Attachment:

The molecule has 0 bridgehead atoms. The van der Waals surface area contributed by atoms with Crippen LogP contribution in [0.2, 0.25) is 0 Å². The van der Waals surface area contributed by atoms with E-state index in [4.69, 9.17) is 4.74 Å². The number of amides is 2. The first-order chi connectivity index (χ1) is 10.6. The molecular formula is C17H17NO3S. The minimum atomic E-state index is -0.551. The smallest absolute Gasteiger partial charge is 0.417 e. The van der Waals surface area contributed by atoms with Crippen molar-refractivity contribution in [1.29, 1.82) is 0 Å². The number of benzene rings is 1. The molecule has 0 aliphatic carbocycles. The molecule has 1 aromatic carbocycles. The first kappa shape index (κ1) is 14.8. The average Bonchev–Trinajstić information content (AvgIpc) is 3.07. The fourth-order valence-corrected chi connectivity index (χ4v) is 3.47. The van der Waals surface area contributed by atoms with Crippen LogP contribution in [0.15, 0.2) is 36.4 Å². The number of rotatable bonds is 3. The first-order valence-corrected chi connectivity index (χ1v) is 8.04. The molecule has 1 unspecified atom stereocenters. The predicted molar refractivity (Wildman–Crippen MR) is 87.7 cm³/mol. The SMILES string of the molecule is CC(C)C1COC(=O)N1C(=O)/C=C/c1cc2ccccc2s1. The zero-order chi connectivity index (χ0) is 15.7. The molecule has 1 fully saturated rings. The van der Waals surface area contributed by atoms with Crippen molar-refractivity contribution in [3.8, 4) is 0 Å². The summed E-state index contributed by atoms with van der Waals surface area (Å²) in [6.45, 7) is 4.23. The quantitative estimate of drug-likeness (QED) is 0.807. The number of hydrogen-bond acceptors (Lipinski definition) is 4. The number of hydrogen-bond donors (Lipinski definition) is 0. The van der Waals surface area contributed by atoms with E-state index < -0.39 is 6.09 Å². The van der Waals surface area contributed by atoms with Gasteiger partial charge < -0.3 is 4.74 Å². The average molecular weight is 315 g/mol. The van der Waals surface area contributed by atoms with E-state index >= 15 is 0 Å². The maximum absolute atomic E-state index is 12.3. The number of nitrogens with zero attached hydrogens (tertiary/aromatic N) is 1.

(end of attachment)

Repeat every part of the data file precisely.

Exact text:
The molecule has 0 bridgehead atoms. The van der Waals surface area contributed by atoms with Crippen LogP contribution in [0.2, 0.25) is 0 Å². The van der Waals surface area contributed by atoms with E-state index in [4.69, 9.17) is 4.74 Å². The number of amides is 2. The first-order chi connectivity index (χ1) is 10.6. The molecular formula is C17H17NO3S. The minimum atomic E-state index is -0.551. The smallest absolute Gasteiger partial charge is 0.417 e. The van der Waals surface area contributed by atoms with Crippen molar-refractivity contribution in [1.29, 1.82) is 0 Å². The number of benzene rings is 1. The molecule has 0 aliphatic carbocycles. The molecule has 1 aromatic carbocycles. The first kappa shape index (κ1) is 14.8. The average Bonchev–Trinajstić information content (AvgIpc) is 3.07. The fourth-order valence-corrected chi connectivity index (χ4v) is 3.47. The van der Waals surface area contributed by atoms with Crippen LogP contribution in [0.15, 0.2) is 36.4 Å². The number of rotatable bonds is 3. The first-order valence-corrected chi connectivity index (χ1v) is 8.04. The molecule has 1 unspecified atom stereocenters. The predicted molar refractivity (Wildman–Crippen MR) is 87.7 cm³/mol. The SMILES string of the molecule is CC(C)C1COC(=O)N1C(=O)/C=C/c1cc2ccccc2s1. The zero-order chi connectivity index (χ0) is 15.7. The molecule has 1 fully saturated rings. The van der Waals surface area contributed by atoms with Crippen molar-refractivity contribution in [3.8, 4) is 0 Å². The summed E-state index contributed by atoms with van der Waals surface area (Å²) in [6.45, 7) is 4.23. The quantitative estimate of drug-likeness (QED) is 0.807. The number of hydrogen-bond acceptors (Lipinski definition) is 4. The number of hydrogen-bond donors (Lipinski definition) is 0. The van der Waals surface area contributed by atoms with E-state index < -0.39 is 6.09 Å². The van der Waals surface area contributed by atoms with Gasteiger partial charge < -0.3 is 4.74 Å². The average molecular weight is 315 g/mol. The van der Waals surface area contributed by atoms with E-state index >= 15 is 0 Å². The maximum absolute atomic E-state index is 12.3. The number of nitrogens with zero attached hydrogens (tertiary/aromatic N) is 1.